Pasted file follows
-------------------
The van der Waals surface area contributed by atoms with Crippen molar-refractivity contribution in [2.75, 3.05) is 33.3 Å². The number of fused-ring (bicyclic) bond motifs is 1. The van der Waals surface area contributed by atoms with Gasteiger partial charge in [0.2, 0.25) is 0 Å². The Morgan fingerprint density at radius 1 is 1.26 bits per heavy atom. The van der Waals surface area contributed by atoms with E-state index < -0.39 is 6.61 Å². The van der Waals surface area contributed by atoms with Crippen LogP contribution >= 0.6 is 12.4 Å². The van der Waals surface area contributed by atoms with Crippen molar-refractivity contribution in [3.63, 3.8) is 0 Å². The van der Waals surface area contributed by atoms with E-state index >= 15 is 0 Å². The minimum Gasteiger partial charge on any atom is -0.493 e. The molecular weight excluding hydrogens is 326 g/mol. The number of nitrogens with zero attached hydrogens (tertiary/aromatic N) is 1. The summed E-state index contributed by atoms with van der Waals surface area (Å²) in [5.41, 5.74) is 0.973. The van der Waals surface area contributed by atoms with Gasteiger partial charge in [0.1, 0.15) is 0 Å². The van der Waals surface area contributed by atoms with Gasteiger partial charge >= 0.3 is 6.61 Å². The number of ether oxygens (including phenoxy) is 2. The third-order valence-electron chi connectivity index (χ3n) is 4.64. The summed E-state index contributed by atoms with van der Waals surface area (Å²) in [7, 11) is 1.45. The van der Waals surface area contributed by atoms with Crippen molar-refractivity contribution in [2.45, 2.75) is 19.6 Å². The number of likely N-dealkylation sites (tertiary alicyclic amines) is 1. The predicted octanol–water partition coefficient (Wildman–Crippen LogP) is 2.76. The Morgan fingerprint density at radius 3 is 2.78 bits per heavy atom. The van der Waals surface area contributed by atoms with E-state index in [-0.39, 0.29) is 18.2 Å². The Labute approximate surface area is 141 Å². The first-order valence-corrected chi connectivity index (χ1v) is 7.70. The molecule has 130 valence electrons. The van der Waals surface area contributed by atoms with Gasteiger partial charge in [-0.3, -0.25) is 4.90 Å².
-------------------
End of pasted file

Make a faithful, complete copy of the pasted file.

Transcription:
The van der Waals surface area contributed by atoms with Crippen molar-refractivity contribution in [2.75, 3.05) is 33.3 Å². The number of fused-ring (bicyclic) bond motifs is 1. The van der Waals surface area contributed by atoms with Gasteiger partial charge in [0.2, 0.25) is 0 Å². The Morgan fingerprint density at radius 1 is 1.26 bits per heavy atom. The van der Waals surface area contributed by atoms with E-state index < -0.39 is 6.61 Å². The van der Waals surface area contributed by atoms with Crippen LogP contribution >= 0.6 is 12.4 Å². The van der Waals surface area contributed by atoms with Crippen molar-refractivity contribution in [3.63, 3.8) is 0 Å². The van der Waals surface area contributed by atoms with E-state index >= 15 is 0 Å². The minimum Gasteiger partial charge on any atom is -0.493 e. The molecular weight excluding hydrogens is 326 g/mol. The number of nitrogens with zero attached hydrogens (tertiary/aromatic N) is 1. The summed E-state index contributed by atoms with van der Waals surface area (Å²) in [5.41, 5.74) is 0.973. The van der Waals surface area contributed by atoms with Gasteiger partial charge in [0.1, 0.15) is 0 Å². The van der Waals surface area contributed by atoms with Gasteiger partial charge >= 0.3 is 6.61 Å². The number of ether oxygens (including phenoxy) is 2. The third-order valence-electron chi connectivity index (χ3n) is 4.64. The summed E-state index contributed by atoms with van der Waals surface area (Å²) in [7, 11) is 1.45. The van der Waals surface area contributed by atoms with Crippen molar-refractivity contribution in [2.45, 2.75) is 19.6 Å². The number of likely N-dealkylation sites (tertiary alicyclic amines) is 1. The predicted octanol–water partition coefficient (Wildman–Crippen LogP) is 2.76. The Morgan fingerprint density at radius 3 is 2.78 bits per heavy atom. The van der Waals surface area contributed by atoms with E-state index in [-0.39, 0.29) is 18.2 Å². The Labute approximate surface area is 141 Å². The first-order valence-corrected chi connectivity index (χ1v) is 7.70. The molecule has 130 valence electrons. The van der Waals surface area contributed by atoms with Gasteiger partial charge in [-0.3, -0.25) is 4.90 Å².